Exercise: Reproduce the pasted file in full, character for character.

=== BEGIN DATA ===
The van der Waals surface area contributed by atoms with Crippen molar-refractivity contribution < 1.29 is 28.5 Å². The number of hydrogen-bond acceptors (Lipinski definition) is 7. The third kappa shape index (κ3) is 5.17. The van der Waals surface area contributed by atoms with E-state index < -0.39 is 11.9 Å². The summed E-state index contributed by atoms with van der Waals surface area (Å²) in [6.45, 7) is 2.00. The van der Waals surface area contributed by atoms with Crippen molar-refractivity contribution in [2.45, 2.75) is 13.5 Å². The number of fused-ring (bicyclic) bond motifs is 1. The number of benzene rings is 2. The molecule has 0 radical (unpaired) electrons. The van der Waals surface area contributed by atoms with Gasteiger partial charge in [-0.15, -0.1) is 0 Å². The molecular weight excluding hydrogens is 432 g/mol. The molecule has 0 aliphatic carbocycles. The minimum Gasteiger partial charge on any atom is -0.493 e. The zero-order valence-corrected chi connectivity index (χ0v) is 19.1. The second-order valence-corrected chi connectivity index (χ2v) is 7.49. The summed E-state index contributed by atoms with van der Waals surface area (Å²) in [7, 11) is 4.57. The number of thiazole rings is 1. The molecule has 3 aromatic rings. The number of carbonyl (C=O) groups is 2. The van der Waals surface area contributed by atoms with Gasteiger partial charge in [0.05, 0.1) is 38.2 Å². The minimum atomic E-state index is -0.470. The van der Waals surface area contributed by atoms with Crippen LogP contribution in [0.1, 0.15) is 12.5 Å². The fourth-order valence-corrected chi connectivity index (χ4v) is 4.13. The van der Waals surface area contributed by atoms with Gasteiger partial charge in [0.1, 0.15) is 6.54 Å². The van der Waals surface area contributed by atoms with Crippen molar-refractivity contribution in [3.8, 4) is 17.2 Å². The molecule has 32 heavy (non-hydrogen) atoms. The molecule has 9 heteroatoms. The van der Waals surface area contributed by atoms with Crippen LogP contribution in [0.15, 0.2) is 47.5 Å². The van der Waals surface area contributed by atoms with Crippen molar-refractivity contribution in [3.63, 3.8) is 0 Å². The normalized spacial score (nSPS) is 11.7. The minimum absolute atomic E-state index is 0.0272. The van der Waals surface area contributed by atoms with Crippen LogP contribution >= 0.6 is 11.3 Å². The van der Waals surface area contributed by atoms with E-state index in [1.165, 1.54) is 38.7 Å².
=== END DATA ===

The van der Waals surface area contributed by atoms with Crippen molar-refractivity contribution < 1.29 is 28.5 Å². The number of hydrogen-bond acceptors (Lipinski definition) is 7. The third kappa shape index (κ3) is 5.17. The van der Waals surface area contributed by atoms with E-state index < -0.39 is 11.9 Å². The summed E-state index contributed by atoms with van der Waals surface area (Å²) in [6.45, 7) is 2.00. The van der Waals surface area contributed by atoms with Crippen molar-refractivity contribution in [2.45, 2.75) is 13.5 Å². The number of fused-ring (bicyclic) bond motifs is 1. The number of benzene rings is 2. The molecule has 0 radical (unpaired) electrons. The van der Waals surface area contributed by atoms with Gasteiger partial charge in [-0.15, -0.1) is 0 Å². The molecular weight excluding hydrogens is 432 g/mol. The molecule has 0 aliphatic carbocycles. The minimum Gasteiger partial charge on any atom is -0.493 e. The zero-order valence-corrected chi connectivity index (χ0v) is 19.1. The second-order valence-corrected chi connectivity index (χ2v) is 7.49. The summed E-state index contributed by atoms with van der Waals surface area (Å²) in [7, 11) is 4.57. The number of thiazole rings is 1. The molecule has 3 aromatic rings. The number of carbonyl (C=O) groups is 2. The van der Waals surface area contributed by atoms with Gasteiger partial charge in [0.05, 0.1) is 38.2 Å². The minimum atomic E-state index is -0.470. The van der Waals surface area contributed by atoms with Crippen LogP contribution in [0.1, 0.15) is 12.5 Å². The fourth-order valence-corrected chi connectivity index (χ4v) is 4.13. The van der Waals surface area contributed by atoms with Gasteiger partial charge in [0.1, 0.15) is 6.54 Å². The van der Waals surface area contributed by atoms with Crippen molar-refractivity contribution in [3.8, 4) is 17.2 Å². The molecule has 32 heavy (non-hydrogen) atoms. The molecule has 9 heteroatoms. The van der Waals surface area contributed by atoms with Crippen LogP contribution in [0.15, 0.2) is 47.5 Å². The van der Waals surface area contributed by atoms with Crippen molar-refractivity contribution in [3.63, 3.8) is 0 Å². The normalized spacial score (nSPS) is 11.7. The minimum absolute atomic E-state index is 0.0272. The van der Waals surface area contributed by atoms with Crippen LogP contribution >= 0.6 is 11.3 Å². The van der Waals surface area contributed by atoms with E-state index in [1.165, 1.54) is 38.7 Å².